When the Arkells take the stage Friday, Feb. 10, the band will be greeted by about 10,000 fans in Hamilton
When the five members of the Arkells started planning a homecoming concert to celebrate the release of the band’s most recent album “Morning Report,” they knew they should go large.
They had just sold out back-toback nights at Toronto’s hallowed Massey Hall with total attendance of more than 5,000. So it stood to reason they could do at least as well for a Feb. 10 show in their hometown of Hamilton.
But the only indoor venue the city has to offer for a crowd that size is FirstOntario Centre, the cavernous hockey arena still known to most Hamilton denizens as “Copps.”
Fortunately, FirstOntario Centre is a flexible building with a number of different concert configurations ranging in audience size from 4,000 to 18,000. The band chose one that would use about half the arena’s seats as well as a general admission floor area. They’d start out with modest expectations — just the lower bowl, and, if demand required, up the second tier sections, as well.
“We thought maybe we should do the arena with a setup for about 4,000 people,” says Arkells lead singer Max Kerman, relaxing in a window seat at the Pincecone Coffee Co. “But we blew through those tickets really quickly, so we decided to open it up. Then we just kept opening up more sections.”
By Christmas the seat count had crossed the 8,000 mark. On Tuesday, ticket sales had reached capacity for the configuration the band had chosen. The venue announced the show was sold out.
When the Arkells take the stage Friday, Feb. 10, they will be greeted by about 10,000 fans.
“It’s the first arena show that we’ve headlined and it’s the most tickets we’ve ever sold for a single gig with our name at the top,” Kerman says almost grudgingly, as if the admission may pierce the band’s bubble of success.
It’s taken more than 10 years, four record albums and just as many Juno Awards … but the Arkells have finally reached the big time.
It’s a rare feat for a Hamilton rock band, selling out the city’s biggest venue. As a matter of fact, I can’t think of any other band that has done it. Alexisonfire accomplished it a few years back, but those guys are really a St. Catharine’s band. Other than that … nada.
Even when you start looking at the great Hamilton bands of the pre-Copps years — namely Teenage Head and Crowbar — it’s pretty hard to come up with the kind of success the Arkells are enjoying at the moment.
Sure, Teenage Head caused a “PUNK ROCK RIOT” at Ontario Place in 1981, but that was a free concert. And sure, Crowbar’s “Oh What a Feeling” is one of the most memorable Canadian rock songs of all time, but Kelly Jay and the band were playing mostly junior hockey rinks and high schools. When Crowbar played Maple Leaf Gardens, they were merely the opening act for Pierre Elliot Trudeau.
So enjoy this moment Arkells, you can rightfully place yourself among Hamilton’s all-time rock royalty.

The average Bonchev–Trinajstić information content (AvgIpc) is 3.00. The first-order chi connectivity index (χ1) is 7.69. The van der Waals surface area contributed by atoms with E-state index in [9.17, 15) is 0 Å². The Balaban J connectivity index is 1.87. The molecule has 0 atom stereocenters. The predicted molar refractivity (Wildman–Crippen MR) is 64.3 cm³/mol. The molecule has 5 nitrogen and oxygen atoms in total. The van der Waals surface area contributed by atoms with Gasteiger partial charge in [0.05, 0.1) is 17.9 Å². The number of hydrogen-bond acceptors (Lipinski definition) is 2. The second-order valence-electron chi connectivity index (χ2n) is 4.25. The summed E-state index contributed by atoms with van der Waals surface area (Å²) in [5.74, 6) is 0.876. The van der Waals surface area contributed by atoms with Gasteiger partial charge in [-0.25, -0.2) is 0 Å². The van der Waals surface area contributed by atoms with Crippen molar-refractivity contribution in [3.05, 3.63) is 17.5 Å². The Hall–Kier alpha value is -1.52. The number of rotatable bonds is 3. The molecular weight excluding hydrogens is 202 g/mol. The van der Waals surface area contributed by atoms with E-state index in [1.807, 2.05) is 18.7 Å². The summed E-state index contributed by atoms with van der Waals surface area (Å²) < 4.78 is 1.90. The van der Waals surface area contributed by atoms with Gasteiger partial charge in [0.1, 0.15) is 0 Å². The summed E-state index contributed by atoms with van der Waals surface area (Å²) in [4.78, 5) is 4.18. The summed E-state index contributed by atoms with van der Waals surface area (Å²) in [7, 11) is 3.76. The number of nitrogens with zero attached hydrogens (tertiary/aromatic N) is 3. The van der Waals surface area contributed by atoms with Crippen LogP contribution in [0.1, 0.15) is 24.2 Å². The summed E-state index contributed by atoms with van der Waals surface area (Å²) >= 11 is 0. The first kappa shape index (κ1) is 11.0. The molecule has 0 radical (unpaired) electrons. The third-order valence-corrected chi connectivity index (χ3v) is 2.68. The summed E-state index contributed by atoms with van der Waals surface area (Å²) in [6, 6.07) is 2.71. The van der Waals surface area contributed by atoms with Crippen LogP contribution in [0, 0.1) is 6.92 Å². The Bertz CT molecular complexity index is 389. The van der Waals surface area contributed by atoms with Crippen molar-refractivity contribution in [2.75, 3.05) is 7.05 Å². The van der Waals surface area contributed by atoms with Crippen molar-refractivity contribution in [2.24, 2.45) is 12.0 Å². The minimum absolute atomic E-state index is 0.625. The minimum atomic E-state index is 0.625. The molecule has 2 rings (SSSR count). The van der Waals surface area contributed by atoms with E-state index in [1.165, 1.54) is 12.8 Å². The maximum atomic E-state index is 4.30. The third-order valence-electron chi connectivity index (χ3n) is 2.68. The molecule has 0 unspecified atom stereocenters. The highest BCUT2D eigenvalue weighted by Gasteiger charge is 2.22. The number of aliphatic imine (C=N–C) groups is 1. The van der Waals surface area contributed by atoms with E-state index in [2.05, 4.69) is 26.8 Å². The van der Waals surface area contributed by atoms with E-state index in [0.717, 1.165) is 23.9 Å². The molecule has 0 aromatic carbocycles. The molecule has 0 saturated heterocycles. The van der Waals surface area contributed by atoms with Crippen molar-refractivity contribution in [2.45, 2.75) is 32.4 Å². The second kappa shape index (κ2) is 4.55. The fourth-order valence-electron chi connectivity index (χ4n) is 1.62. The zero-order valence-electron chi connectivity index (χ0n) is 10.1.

That is not something the Arkells ever expected back in 2005 when the group played its first gig (under the name Charlemagne) at a battle of the bands on the McMaster campus. Kerman, a Toronto native who came to Hamilton to study political science, was living in a Mac residence at the time.
It was at Mac that the band came together, with Kerman meeting guitarist Mike DeAngelis, drummer Tim Oxford, bassist Nick Dika and original keyboard player Dan Griffith, who left the band in 2012 to be replaced by Anthony Carone.
“I still remember the first time we played off campus,” says Kerman. “It was our second gig. We opened for (Hamilton rap rockers) Frantic City at The Casbah. I couldn’t sleep the night before because I was so excited. It was the same stage where Joel Plaskett had just played. ‘Holy shit,’ I thought, ‘I get to step on the same stage that Joel Plaskett just played on.’
“We definitely never dreamed of playing Copps. We were always very realistic about how hard it is to be in a full-time working band doing original songs.”
Kerman says that by the time the Morning Report tour reaches Hamilton, the Arkells will be “a welloiled machine.” As they did for the Massey Hall shows, they’ll expand the band into a 10-piece with backup singers (the Arkettes) and a horn section to give their Motown-influenced sound more oomph.
The Arkells recently completed a swing through the United States, opening for British folk-punk star Frank Turner and his band the Sleeping Souls. On Feb. 1, the Arkells kicked off a cross-Canada tour in Vancouver, with Turner opening for them. It’s been a good trade-off with Turner introducing the Arkells to his U.S. fans and the Arkells introducing Turner to their Canadian fans.
The two bands have become close friends. During the Massey Hall shows, the Arkells invited Turner on stage to join them for a medley of Bruce Springsteen songs.
“We’ve never toured with more of a kindred spirit,” Kerman says. “He is all the things that I love about performing and putting on a live show, people singing, people dancing, encouraging the event to be a real community affair. That’s what he preaches as well.”
The respect is mutual. Turner included “Morning Report” among his Top-10 albums of 2016.
“They’re slaying the crowd every night and it’s a joy to watch from the side of the stage,” says Turner, who will perform a DJ set at Hamilton’s This Ain’t Hollywood following the Feb. 10 Arkell’s concert at FirstOntario Centre.
THE ARKELLS’ MAX KERMAN, LEFT, AND ENGLISH SINGER FRANK TURNER PLAY AT MASSEY HALL IN NOVEMBER.
Arkells: From left Nick Dika (bass), Anthony Carone (keyboards), Mike DeAngelis (guitar), Max Kerman (lead vocals, guitar), and Tim Oxford (drums).
Arkells recently sold out two shows at Toronto’s Massey Hall.